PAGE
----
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World Water Day 2019: Leaving No One Behind

Today is the United Nation’s World Water Day. The theme this year is “Leaving No One Behind”. What does this mean? We asked Samrat Basak, Director – Urban Water at WRI India, and here’s what he had to say:

In 2010, the UN recognized ‘the right to safe and clean drinking water and sanitation as a basic human right that is essential for the full enjoyment of life’. This human right to water entitles everyone to have sufficient, safe, physically accessible, and affordable water for personal and domestic use. However, in reality, low income groups are often overlooked and discriminated against when it comes to water supply and sanitation provisioning. For example, according to the UN World Water Development Report 2019, globally, on an average, 3 out of 10 people do not have access to safe drinking water. Moreover, water services are becoming increasingly exclusionary and much fought about, and this is expected to continue as water becomes ever more scarce.

This inequality is explicitly prominent within India’s rapidly growing cities. Today, in Indian cities, there are some neighbourhoods where residents get 300 to 400 litres per person per day, while in others – primarily slums, squatters, and temporary labour camps – residents don’t even get the minimum water allocation to sustain good health and wellbeing, which is around 50 to 80 litre per person per day. Because water is a human necessity, even the poorest households are forced to obtain water through private suppliers, such as tankers, in the absence of public supply of water. Private supply of water is always more expensive and therefore, it is not just about getting less water, poor households end up spending a higher percentage of their income to procure this water. Moreover, the quality of private water supplies is questionable, which can impact health and cause economic productivity losses for these vulnerable communities.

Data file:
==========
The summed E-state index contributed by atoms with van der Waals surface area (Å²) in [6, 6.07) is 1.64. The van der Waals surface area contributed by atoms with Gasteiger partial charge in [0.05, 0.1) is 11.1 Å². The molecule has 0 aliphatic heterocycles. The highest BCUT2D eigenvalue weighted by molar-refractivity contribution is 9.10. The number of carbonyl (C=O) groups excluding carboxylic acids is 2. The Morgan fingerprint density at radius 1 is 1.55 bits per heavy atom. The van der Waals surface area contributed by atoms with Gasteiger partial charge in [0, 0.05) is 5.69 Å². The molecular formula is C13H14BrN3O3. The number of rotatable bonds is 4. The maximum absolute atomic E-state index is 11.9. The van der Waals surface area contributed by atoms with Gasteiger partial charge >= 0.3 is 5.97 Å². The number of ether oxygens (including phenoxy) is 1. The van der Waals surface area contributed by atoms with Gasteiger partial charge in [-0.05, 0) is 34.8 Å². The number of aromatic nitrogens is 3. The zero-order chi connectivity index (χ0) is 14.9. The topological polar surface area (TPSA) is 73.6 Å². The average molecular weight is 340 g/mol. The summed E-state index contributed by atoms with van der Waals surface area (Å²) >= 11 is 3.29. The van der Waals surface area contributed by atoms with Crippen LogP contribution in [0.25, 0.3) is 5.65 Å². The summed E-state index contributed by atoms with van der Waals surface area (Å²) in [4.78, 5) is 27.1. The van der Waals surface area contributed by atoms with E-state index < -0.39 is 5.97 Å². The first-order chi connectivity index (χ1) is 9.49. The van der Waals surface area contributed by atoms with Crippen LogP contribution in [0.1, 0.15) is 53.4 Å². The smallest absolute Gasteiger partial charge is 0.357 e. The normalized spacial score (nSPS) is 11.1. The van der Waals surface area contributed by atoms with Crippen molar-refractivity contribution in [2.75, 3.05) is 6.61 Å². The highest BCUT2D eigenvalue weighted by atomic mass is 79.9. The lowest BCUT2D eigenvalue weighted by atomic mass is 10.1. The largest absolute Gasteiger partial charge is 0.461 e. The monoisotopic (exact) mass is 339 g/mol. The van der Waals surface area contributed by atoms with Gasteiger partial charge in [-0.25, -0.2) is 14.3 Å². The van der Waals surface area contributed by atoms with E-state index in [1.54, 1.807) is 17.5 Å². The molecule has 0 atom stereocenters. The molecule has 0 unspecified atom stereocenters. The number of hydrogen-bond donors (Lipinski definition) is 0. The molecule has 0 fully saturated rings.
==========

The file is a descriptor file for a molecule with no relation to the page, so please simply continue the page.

To ‘leave no one behind’, we must focus our efforts on including these poor and vulnerable groups of people. Water related decision-making processes should always be based on the principle of inclusive and equitable allocation. This includes:

  • Prioritise extending the formal piped water network to poor and vulnerable households;
  • Immediate addressing of issues related to intermittent water services and water losses; and
  • Use of diverse strategies to improve the affordability of water for poor and vulnerable households.

If this is not done, we will be heading towards a future where water inequalities can lead to political instability, violent conflict, and human migration which in turn can fuel national, regional and even global security challenges.

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